...the Roman Pontiff, when he speaks ex cathedra, that is, when carrying out the duty of the pastor and teacher of all Christians in accord with his supreme apostolic authority he explains a doctrine of faith or morals to be held by the universal Church, through the divine assistance promised him in blessed Peter, operates with that infallibility with which the divine Redeemer wished that His church be instructed in defining doctrine on faith and morals; and so such definitions of the Roman Pontiff from himself, but not from the consensus of the Church, are unalterable.4

We can thus deduct that infallibility presupposes the pope’s free will to exercise his function of supreme doctor of the Church by binding the Church, that is, by imposing upon every mind the content of its definitions. This is what we call teaching; when the pope does not intend to exercise this function, the assistance promised him does not come into play. Another text, cited this time from the Ordinary Magisterium, affirms:

But if the Supreme Pontiffs in their official documents purposely pass judgment on a matter till then under dispute, it is obvious that that matter, according to the mind and will of the Pontiffs, cannot any longer be considered a question open to discussion among theologians.5

We again find a reference to intention expressed in this passage; absent an intention to define, to decide definitively, or to condemn anything, infallibility is not guaranteed.

The Intentions of the Council

In this article we cannot examine everything that researchers have learned about the direction John XXIII intended to impart to the Council; however, we will summarize the declared intentions of the Council so that we can understand that they objectively differ from the Church’s intentions. These are John XXIII’s intentions:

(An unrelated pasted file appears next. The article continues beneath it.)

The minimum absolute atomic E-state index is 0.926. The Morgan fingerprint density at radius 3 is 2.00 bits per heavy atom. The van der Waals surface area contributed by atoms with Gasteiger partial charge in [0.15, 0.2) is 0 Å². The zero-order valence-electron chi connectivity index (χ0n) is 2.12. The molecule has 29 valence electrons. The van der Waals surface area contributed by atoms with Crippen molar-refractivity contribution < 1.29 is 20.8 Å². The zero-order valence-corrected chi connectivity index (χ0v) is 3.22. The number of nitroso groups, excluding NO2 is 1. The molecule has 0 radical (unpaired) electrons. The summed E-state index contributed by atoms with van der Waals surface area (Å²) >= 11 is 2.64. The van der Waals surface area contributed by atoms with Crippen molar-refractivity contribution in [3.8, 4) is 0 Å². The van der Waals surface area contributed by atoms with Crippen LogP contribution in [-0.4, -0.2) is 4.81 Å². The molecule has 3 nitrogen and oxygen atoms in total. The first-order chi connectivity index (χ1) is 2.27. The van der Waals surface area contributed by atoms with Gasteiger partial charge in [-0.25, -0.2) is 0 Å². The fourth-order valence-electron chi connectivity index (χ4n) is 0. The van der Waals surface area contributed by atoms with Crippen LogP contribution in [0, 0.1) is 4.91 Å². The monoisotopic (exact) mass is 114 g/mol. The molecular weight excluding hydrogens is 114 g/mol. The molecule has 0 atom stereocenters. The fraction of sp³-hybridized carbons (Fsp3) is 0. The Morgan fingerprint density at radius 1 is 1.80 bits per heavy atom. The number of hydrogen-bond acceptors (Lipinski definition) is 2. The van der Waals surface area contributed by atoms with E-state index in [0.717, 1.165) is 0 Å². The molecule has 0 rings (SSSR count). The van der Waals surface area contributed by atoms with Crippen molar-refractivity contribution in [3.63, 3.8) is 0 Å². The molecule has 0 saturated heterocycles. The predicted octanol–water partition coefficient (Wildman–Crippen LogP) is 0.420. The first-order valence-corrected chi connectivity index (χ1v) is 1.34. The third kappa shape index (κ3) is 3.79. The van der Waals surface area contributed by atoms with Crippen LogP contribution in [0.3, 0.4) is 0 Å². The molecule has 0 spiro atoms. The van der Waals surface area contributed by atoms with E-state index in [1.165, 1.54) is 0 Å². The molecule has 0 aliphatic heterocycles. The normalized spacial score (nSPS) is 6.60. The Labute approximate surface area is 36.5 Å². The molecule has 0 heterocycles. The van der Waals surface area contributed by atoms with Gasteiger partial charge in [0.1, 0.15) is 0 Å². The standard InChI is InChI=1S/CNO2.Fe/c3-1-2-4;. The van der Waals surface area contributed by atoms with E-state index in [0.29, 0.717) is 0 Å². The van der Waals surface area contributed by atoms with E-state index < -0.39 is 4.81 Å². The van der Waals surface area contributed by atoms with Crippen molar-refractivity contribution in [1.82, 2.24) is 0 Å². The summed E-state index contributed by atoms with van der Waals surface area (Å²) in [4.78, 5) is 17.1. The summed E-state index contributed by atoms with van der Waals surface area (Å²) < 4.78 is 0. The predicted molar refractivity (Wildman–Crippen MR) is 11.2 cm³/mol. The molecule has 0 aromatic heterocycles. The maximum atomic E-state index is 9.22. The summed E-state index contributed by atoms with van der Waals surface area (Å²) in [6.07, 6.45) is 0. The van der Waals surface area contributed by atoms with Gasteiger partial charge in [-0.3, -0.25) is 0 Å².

1) Aggiornamento: “The salient point of this Council is not, therefore, a discussion of one article or another of the fundamental doctrine of the Church,” but to study and expound doctrine “through methods of research and through the literary forms of modern thought.”6

2) The unity of the human race: “...such is the aim of the Second Vatican Ecumenical Council, which...prepares, as it were, and consolidates the path toward that unity of mankind which is required as a necessary foundation, in order that the earthly may be brought to the resemblance of that heavenly city ....”7

3) The non-condemnation of errors: “Nowadays, however, the Spouse of Christ prefers to make use of the medicine of mercy rather than that of severity. She considers that she meets the needs of the present day by demonstrating the validity of her teaching rather than by condemnations.”8

The declarations of Paul VI are equally clear:

1) The self-awareness of the Church: “The time has come...when the truth concerning the Church of Christ must be explored, arranged, and expressed more and more, not perhaps in the solemn formulas called dogmatic definitions, but rather in declarations by which the Church may declare with greater clarity and understanding what she understands about herself.”9

2) Ecumenical intention: “...the convocation of this Council...tends towards an ecumenism seeking to be total, universal.”10

3) Dialogue with the contemporary world: “Let the world know that the Church regards it with a profound understanding and genuine admiration, and is sincerely disposed not to subjugate it but to serve it; not to depreciate it, but to enhance its dignity; not to condemn it, but to sustain and save it.”11

Conclusion

For teachings of the Magisterium to engage the guarantee of infallibility, the intention with which they are pronounced is an essential factor. An act of the Magisterium must be made with the intention of teaching a truth of faith or morals, or condemning error, or settling a controversy, etc. Using Cardinal Biffi’s recent contribution, we have shown that the Council’s intention was different from the habitual intention of Ecumenical Councils of the Catholic Church. To us the conclusion seems obvious: It is legitimate to question the Council. All of contemporary theology, as well as the encyclicals of the last Pope, has been built upon the shifting sands of the Second Vatican Council. It has not been built on the rock of Peter because Peter did not wish to teach, but to propose; he did not wish to oblige, but to dialogue; he did not wish to avail himself of the guarantees our Lord promised him to confirm his brethren when he teaches. Yet this is what man today desperately needs. [Image: OMEGA2_fmt1.jpeg]

Fr. David Pagliarani, SSPX (La Tradizione Cattolica, No. 1, 2008). Fr. Pagliarini is the District Superior of Italy for the Society of St. Pius X. Translated exclusively for Angelus Press from the Courrier de Rome (Mar. 2008, pp.4-7).

1 English version: The Documents of Vatican II, Walter M. Abbott, S.J., general editor (New York: The America Press, 1966), pp.97-98.

2 It is necessary to distinguish between the explicit intention, openly declared, and the secret intention, of which God alone is judge. Of course, we can only speak of the first.